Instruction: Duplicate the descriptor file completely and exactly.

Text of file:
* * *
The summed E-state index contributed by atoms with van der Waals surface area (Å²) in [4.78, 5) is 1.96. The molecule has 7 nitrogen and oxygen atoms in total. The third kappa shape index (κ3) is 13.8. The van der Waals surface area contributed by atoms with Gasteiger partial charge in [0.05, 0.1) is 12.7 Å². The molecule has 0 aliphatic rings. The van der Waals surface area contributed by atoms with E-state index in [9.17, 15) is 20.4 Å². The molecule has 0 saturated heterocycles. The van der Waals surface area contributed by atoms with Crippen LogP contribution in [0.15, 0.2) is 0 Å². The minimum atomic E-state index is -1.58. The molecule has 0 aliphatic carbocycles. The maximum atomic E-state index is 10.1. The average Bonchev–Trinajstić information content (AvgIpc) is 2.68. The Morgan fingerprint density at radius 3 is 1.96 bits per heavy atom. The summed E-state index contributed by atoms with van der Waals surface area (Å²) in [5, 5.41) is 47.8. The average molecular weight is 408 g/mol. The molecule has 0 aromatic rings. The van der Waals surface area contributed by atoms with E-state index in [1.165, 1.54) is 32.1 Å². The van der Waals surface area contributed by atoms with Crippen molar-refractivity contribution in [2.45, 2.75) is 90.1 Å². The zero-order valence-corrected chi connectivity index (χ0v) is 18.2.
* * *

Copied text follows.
The summed E-state index contributed by atoms with van der Waals surface area (Å²) in [4.78, 5) is 1.96. The molecule has 7 nitrogen and oxygen atoms in total. The third kappa shape index (κ3) is 13.8. The van der Waals surface area contributed by atoms with Gasteiger partial charge in [0.05, 0.1) is 12.7 Å². The molecule has 0 aliphatic rings. The van der Waals surface area contributed by atoms with E-state index in [9.17, 15) is 20.4 Å². The molecule has 0 saturated heterocycles. The van der Waals surface area contributed by atoms with Crippen LogP contribution in [0.15, 0.2) is 0 Å². The minimum atomic E-state index is -1.58. The molecule has 0 aliphatic carbocycles. The maximum atomic E-state index is 10.1. The average Bonchev–Trinajstić information content (AvgIpc) is 2.68. The Morgan fingerprint density at radius 3 is 1.96 bits per heavy atom. The summed E-state index contributed by atoms with van der Waals surface area (Å²) in [5, 5.41) is 47.8. The average molecular weight is 408 g/mol. The molecule has 0 aromatic rings. The van der Waals surface area contributed by atoms with E-state index in [1.165, 1.54) is 32.1 Å². The van der Waals surface area contributed by atoms with Crippen molar-refractivity contribution in [2.45, 2.75) is 90.1 Å². The zero-order valence-corrected chi connectivity index (χ0v) is 18.2.